Metastatic tumors are the most common tumor of the brain—ten times more common than primary brain tumors! Up to 70% of the time, multiple metastatic brain tumors are present during imaging and can be innumerable.
Shockingly, the average survival of a patient with brain metastases receiving maximal intervention is less than one year. Maximal intervention includes surgery, radiation therapy, and chemotherapy.
Often, the impacts of a metastatic brain tumor on the central nervous system (CNS) can be controlled, but the systemic disease progresses and eventually becomes fatal. However, long-term survival can occur under specific circumstances, particularly with certain subsets of cancers.
Patients with certain characteristics and comorbidities tend to experience a worse prognosis with a metastatic brain tumor:
- Over 65 years of age
- Incapacity (a poor ability to care for themselves)
- Systemic disease that is widespread
- Multiple metastases (diffuse cerebral disease)
Metastases in the spine usually involve the bony elements rather than the nervous tissue. However, from there the tumors may compress the neural elements. Spinal cord compression can result from a tumor growing into the spinal canal, a bone prolapsing into the spinal canal, or deformed pathological fractures. Rarely, you may see an intraparenchymal tumor that involves the tissue of the spinal cord.
The most common primary cancers with brain metastases are lung, breast, renal cell, gastrointestinal (GI), and melanoma cancers.
When should you consider a metastatic CNS tumor as a possible diagnosis?
Signs and symptoms
Patients may relate to a history of increasing headaches. This is a common finding (but nonspecific).
A new-onset seizure is one of the more common presentations. A new-onset seizure in an adult should always raise the suspicion of a brain tumor and should lead to brain imaging.
Patients may present with progressive focal deficits in movement, speech, vision, or sensation depending on the tumor location. Obviously, the location of the tumor in the nervous system will dictate the type of symptoms.
A patient can be asymptomatic if the tumor arises in non-eloquent tissue such as the frontal lobe. Such tumors may be discovered incidentally on brain imaging for other reasons (e.g., screening of a patient with known cancer). However, as the tumor (or the surrounding edema) grows in size it will begin to cause neurological symptoms, increased intracranial pressure with related headaches, and eventually nausea, vomiting, and lethargy.
Patients with metastases in the spine often present with new and severe pain, pathological fracture, or progressive neurological deficits (usually myelopathic in nature). Pain is generally the most common presentation, and it can be incapacitating in nature.
Neurological deficits will generally involve paraparesis or quadriparesis, depending on the location of the tumor in the spine. Generally, neurological progression is gradual over days or weeks (but can be rapid).
What do you do if you suspect a metastatic CNS tumor?
If you suspect metastases when viewing a computed tomography (CT) of the brain, obtain contrast magnetic resonance imaging (MRI). Magnetic resonance imaging is far more sensitive for defining multiple metastases than CT imaging.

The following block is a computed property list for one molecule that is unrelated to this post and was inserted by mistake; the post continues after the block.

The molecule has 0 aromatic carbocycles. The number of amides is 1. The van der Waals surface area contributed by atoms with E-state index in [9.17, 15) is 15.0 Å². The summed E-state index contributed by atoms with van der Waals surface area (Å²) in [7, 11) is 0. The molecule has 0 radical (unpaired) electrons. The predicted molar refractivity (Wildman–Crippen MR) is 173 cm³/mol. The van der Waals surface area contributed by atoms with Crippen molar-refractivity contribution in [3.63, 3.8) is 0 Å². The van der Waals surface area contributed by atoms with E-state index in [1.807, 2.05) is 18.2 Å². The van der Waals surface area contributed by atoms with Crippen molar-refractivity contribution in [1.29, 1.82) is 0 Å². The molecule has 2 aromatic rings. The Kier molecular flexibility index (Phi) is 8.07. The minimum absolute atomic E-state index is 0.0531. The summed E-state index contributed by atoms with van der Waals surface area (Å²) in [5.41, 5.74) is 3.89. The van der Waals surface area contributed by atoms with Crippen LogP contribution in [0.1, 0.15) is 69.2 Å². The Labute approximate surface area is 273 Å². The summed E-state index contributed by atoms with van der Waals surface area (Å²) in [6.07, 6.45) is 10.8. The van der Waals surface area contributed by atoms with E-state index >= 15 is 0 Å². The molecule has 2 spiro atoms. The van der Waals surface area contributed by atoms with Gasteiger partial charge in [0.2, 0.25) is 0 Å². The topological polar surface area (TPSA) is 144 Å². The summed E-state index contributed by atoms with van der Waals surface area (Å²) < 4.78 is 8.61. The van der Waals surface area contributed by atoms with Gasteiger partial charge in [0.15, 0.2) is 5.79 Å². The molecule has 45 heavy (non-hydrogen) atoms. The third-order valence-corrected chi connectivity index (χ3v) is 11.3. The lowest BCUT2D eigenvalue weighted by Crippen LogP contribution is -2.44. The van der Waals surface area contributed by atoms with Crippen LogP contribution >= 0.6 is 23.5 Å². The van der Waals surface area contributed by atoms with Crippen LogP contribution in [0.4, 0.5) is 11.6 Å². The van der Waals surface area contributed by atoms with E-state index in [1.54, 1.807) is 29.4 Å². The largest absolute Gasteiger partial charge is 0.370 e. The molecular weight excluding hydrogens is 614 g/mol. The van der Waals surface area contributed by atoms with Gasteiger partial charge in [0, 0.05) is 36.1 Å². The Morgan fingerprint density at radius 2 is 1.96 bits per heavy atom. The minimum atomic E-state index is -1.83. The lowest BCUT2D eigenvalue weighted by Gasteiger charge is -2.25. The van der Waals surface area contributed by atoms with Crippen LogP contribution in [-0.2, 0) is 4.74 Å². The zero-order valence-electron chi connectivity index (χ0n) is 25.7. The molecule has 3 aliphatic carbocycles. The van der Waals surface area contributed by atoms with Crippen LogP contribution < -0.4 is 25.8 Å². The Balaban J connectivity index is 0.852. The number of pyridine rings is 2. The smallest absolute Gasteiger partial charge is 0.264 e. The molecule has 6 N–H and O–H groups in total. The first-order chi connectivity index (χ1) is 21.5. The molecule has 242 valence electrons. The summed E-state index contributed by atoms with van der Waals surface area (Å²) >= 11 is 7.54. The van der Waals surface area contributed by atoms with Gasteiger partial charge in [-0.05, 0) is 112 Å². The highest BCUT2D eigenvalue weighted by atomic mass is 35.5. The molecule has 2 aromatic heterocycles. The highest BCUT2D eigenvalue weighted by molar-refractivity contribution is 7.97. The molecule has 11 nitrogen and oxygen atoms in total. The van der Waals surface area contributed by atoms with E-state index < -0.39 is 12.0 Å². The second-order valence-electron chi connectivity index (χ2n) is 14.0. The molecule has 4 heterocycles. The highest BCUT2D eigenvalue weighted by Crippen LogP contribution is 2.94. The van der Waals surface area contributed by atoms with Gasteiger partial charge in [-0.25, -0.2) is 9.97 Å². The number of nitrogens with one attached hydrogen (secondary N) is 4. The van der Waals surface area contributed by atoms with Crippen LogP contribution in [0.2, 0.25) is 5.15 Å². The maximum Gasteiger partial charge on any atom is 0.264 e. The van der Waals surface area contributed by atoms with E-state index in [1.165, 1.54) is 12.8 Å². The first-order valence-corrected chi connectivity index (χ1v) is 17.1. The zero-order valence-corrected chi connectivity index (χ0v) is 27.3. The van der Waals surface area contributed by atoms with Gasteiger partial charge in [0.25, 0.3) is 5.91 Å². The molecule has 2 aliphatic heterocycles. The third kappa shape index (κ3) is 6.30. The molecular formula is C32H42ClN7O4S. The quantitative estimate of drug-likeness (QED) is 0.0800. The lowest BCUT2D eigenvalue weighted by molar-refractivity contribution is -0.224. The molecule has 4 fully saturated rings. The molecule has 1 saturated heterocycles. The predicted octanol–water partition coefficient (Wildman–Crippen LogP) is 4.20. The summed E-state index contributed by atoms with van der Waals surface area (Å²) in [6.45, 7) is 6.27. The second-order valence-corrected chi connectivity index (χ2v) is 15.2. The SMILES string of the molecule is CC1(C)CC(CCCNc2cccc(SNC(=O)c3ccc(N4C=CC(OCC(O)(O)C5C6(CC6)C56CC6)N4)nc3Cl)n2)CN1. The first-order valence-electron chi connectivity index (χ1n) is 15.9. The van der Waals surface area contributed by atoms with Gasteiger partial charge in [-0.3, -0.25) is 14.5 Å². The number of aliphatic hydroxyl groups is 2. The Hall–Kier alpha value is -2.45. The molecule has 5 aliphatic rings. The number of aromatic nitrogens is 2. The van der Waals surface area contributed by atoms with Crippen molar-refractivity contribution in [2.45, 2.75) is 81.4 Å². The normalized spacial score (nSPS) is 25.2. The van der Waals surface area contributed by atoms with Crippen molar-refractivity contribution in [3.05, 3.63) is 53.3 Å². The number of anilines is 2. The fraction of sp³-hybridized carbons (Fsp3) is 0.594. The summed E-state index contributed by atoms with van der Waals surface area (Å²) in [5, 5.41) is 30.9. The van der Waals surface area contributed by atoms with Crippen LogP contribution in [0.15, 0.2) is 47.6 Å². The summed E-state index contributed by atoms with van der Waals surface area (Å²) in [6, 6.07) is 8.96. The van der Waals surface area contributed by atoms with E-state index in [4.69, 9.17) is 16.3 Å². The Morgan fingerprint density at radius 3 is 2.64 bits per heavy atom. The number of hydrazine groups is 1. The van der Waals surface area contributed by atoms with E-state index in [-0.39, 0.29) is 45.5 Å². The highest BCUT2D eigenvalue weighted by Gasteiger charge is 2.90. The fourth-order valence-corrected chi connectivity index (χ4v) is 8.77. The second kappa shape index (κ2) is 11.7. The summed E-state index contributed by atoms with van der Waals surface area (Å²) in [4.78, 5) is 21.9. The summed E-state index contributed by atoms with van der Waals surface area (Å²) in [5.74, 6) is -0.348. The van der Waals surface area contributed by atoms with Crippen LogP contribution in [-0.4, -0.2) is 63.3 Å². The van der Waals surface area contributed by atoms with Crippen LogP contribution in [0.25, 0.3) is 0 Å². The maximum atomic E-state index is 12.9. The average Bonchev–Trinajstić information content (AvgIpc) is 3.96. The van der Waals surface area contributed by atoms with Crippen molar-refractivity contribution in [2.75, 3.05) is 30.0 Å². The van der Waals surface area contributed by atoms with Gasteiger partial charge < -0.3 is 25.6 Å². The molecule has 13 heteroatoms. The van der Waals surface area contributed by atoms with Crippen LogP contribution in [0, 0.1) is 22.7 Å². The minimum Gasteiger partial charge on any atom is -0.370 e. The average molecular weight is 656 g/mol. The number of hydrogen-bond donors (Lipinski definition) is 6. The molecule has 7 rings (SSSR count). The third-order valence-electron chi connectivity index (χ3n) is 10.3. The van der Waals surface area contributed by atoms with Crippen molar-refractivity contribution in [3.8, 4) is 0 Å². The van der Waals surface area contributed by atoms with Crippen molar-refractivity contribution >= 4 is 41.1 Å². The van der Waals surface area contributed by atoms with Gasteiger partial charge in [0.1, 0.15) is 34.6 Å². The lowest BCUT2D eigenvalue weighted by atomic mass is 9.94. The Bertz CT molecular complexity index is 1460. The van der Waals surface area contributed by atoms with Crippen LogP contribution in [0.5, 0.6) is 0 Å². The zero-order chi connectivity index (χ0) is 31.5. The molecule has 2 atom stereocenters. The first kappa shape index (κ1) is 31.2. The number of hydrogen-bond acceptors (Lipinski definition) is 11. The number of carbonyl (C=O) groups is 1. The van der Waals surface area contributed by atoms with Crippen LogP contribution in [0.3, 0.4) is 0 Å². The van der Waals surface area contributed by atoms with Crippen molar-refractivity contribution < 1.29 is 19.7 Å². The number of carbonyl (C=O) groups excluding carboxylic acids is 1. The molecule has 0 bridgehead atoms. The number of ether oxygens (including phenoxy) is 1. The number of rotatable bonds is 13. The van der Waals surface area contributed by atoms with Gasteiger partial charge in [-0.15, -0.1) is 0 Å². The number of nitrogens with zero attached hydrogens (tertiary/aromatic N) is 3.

As a screening tool, MRI is therefore preferable to CT imaging. When suspicion is high, MRI with and without intravenous (IV) contrast is also preferred. In some patients, dozens of small metastatic lesions may become apparent on MRI.
Brain metastases usually enhance and are generally associated with surrounding edema. Solitary lesions may be difficult to distinguish from some high-grade glial tumors, abscesses, strokes, and multiple sclerosis (MS) pathologies, although various MRI sequences may help with the diagnosis.
Magnetic resonance imaging uses a variety of settings to generate various sequences that interpret the signal coming from the tissue in different ways. Various sequences can bring out certain tissue qualities better than others. For example, edema is better seen on T2- and proton-weighted images, old blood is better seen on gradient-echo images, and infarct or dead tissue is better seen on diffusion-weighted and apparent diffusion coefficient (ADC) map sequences. Certain sequences can help differentiate pathologies such as strokes, abscesses, and MS from tumors, but a definitive pathological diagnosis cannot be made by imaging.
If you discover a metastasis in the spine, image the remainder of the spine and brain to look for other lesions. Multiple lesions are not uncommon.
With the discovery of a new brain or spine lesion (suspicious for metastasis) in a previously healthy patient, obtain a thorough medical history, and perform a full neurological exam.
Obtain a complete blood count (CBC), metabolic panel, urine analysis, coagulation assay, liver function tests in all patients, and a prostate-specific antigen level in men. These are general screens that may offer some hints regarding a possible primary tumor.
If a primary tumor has not been identified, obtain a CT of the chest, abdomen, and pelvis to look for one. This will generally be ordered with oral and IV contrast. Include a mammogram for women, and a bone scan for patients with apparent bone lesions.
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- Bhangoo, SS, Minskey, ME, Kalkanis, SN, et al. 2011. Evidence-based guidelines for the management of brain metastases. Neurosurg Clin N Am. 22: 97-104. PMID: 21109154
- Olsen JJ, Kalkanis SN, Ryken, TC, et al. 2019. Guidelines for the treatment of adults with metastatic brain tumors. Congress of Neurological Surgeons. https://www.cns.org/
- Tse, V. 2018. Brain metastases. Medscape. https://emedicine.medscape.com/